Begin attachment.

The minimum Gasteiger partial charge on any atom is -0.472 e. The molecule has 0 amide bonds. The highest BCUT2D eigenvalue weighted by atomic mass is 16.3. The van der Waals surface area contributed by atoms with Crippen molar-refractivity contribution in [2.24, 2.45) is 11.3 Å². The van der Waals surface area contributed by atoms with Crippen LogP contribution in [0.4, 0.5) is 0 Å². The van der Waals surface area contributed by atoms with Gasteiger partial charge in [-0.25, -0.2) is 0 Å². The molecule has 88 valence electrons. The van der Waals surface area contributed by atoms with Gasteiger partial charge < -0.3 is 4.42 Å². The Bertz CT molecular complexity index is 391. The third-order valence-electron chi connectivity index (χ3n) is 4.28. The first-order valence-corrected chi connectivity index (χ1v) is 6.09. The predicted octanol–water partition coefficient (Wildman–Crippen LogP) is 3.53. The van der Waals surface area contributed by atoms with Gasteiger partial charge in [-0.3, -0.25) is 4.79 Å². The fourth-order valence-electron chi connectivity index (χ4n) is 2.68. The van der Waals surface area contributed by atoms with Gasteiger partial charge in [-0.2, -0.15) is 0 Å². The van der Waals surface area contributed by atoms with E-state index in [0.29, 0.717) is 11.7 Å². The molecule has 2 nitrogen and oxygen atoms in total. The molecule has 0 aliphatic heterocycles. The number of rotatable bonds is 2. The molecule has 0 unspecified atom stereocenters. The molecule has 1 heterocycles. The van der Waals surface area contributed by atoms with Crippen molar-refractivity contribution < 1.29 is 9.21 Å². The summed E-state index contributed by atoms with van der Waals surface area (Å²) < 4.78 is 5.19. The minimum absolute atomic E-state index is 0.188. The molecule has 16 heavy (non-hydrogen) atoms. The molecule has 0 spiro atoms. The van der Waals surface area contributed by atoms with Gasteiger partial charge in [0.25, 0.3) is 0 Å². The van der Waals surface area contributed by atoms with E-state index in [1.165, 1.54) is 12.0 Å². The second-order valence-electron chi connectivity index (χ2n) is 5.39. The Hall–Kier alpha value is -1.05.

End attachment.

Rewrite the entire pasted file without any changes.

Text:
The minimum Gasteiger partial charge on any atom is -0.472 e. The molecule has 0 amide bonds. The highest BCUT2D eigenvalue weighted by atomic mass is 16.3. The van der Waals surface area contributed by atoms with Crippen molar-refractivity contribution in [2.24, 2.45) is 11.3 Å². The van der Waals surface area contributed by atoms with Crippen LogP contribution in [0.4, 0.5) is 0 Å². The van der Waals surface area contributed by atoms with Gasteiger partial charge in [-0.25, -0.2) is 0 Å². The molecule has 88 valence electrons. The van der Waals surface area contributed by atoms with Gasteiger partial charge < -0.3 is 4.42 Å². The Bertz CT molecular complexity index is 391. The third-order valence-electron chi connectivity index (χ3n) is 4.28. The first-order valence-corrected chi connectivity index (χ1v) is 6.09. The predicted octanol–water partition coefficient (Wildman–Crippen LogP) is 3.53. The van der Waals surface area contributed by atoms with Gasteiger partial charge in [-0.3, -0.25) is 4.79 Å². The fourth-order valence-electron chi connectivity index (χ4n) is 2.68. The van der Waals surface area contributed by atoms with Gasteiger partial charge in [-0.2, -0.15) is 0 Å². The van der Waals surface area contributed by atoms with E-state index in [0.29, 0.717) is 11.7 Å². The molecule has 2 nitrogen and oxygen atoms in total. The molecule has 0 aliphatic heterocycles. The number of rotatable bonds is 2. The molecule has 0 unspecified atom stereocenters. The molecule has 1 heterocycles. The van der Waals surface area contributed by atoms with Crippen molar-refractivity contribution < 1.29 is 9.21 Å². The summed E-state index contributed by atoms with van der Waals surface area (Å²) < 4.78 is 5.19. The minimum absolute atomic E-state index is 0.188. The molecule has 16 heavy (non-hydrogen) atoms. The molecule has 0 spiro atoms. The van der Waals surface area contributed by atoms with Gasteiger partial charge in [0.25, 0.3) is 0 Å². The van der Waals surface area contributed by atoms with E-state index in [1.165, 1.54) is 12.0 Å². The second-order valence-electron chi connectivity index (χ2n) is 5.39. The Hall–Kier alpha value is -1.05.